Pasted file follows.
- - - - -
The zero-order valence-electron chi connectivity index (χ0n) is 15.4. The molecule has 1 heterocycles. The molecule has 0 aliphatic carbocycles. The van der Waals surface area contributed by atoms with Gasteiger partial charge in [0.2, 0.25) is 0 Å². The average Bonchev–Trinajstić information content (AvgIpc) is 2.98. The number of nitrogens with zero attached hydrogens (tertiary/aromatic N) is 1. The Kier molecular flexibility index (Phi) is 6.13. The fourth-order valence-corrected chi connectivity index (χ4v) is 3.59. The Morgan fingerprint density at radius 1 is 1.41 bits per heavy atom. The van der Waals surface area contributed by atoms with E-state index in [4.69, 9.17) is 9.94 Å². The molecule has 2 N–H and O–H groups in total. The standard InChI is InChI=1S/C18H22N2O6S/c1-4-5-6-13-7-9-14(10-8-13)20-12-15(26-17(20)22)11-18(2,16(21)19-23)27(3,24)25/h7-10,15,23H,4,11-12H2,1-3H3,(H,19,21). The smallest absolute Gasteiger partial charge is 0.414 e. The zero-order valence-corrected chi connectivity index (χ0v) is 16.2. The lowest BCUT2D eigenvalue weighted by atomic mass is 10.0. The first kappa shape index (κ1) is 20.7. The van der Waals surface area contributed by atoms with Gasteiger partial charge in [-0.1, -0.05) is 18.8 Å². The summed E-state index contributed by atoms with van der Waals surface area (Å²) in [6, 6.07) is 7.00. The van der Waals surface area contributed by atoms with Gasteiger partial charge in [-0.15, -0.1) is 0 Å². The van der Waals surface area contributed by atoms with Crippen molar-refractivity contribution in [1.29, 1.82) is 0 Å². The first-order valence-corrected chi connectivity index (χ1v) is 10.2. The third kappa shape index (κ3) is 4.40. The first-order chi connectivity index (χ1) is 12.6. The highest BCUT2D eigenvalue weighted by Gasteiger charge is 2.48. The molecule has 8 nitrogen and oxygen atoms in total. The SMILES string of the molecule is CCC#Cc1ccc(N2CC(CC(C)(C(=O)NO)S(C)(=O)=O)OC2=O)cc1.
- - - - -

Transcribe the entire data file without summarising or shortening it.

The zero-order valence-electron chi connectivity index (χ0n) is 15.4. The molecule has 1 heterocycles. The molecule has 0 aliphatic carbocycles. The van der Waals surface area contributed by atoms with Gasteiger partial charge in [0.2, 0.25) is 0 Å². The average Bonchev–Trinajstić information content (AvgIpc) is 2.98. The number of nitrogens with zero attached hydrogens (tertiary/aromatic N) is 1. The Kier molecular flexibility index (Phi) is 6.13. The fourth-order valence-corrected chi connectivity index (χ4v) is 3.59. The Morgan fingerprint density at radius 1 is 1.41 bits per heavy atom. The van der Waals surface area contributed by atoms with E-state index in [4.69, 9.17) is 9.94 Å². The molecule has 2 N–H and O–H groups in total. The standard InChI is InChI=1S/C18H22N2O6S/c1-4-5-6-13-7-9-14(10-8-13)20-12-15(26-17(20)22)11-18(2,16(21)19-23)27(3,24)25/h7-10,15,23H,4,11-12H2,1-3H3,(H,19,21). The smallest absolute Gasteiger partial charge is 0.414 e. The zero-order valence-corrected chi connectivity index (χ0v) is 16.2. The lowest BCUT2D eigenvalue weighted by atomic mass is 10.0. The first kappa shape index (κ1) is 20.7. The van der Waals surface area contributed by atoms with Gasteiger partial charge in [-0.1, -0.05) is 18.8 Å². The summed E-state index contributed by atoms with van der Waals surface area (Å²) in [6, 6.07) is 7.00. The van der Waals surface area contributed by atoms with Gasteiger partial charge in [-0.15, -0.1) is 0 Å². The van der Waals surface area contributed by atoms with Crippen molar-refractivity contribution in [1.29, 1.82) is 0 Å². The first-order valence-corrected chi connectivity index (χ1v) is 10.2. The third kappa shape index (κ3) is 4.40. The first-order chi connectivity index (χ1) is 12.6. The highest BCUT2D eigenvalue weighted by Gasteiger charge is 2.48. The molecule has 8 nitrogen and oxygen atoms in total. The SMILES string of the molecule is CCC#Cc1ccc(N2CC(CC(C)(C(=O)NO)S(C)(=O)=O)OC2=O)cc1.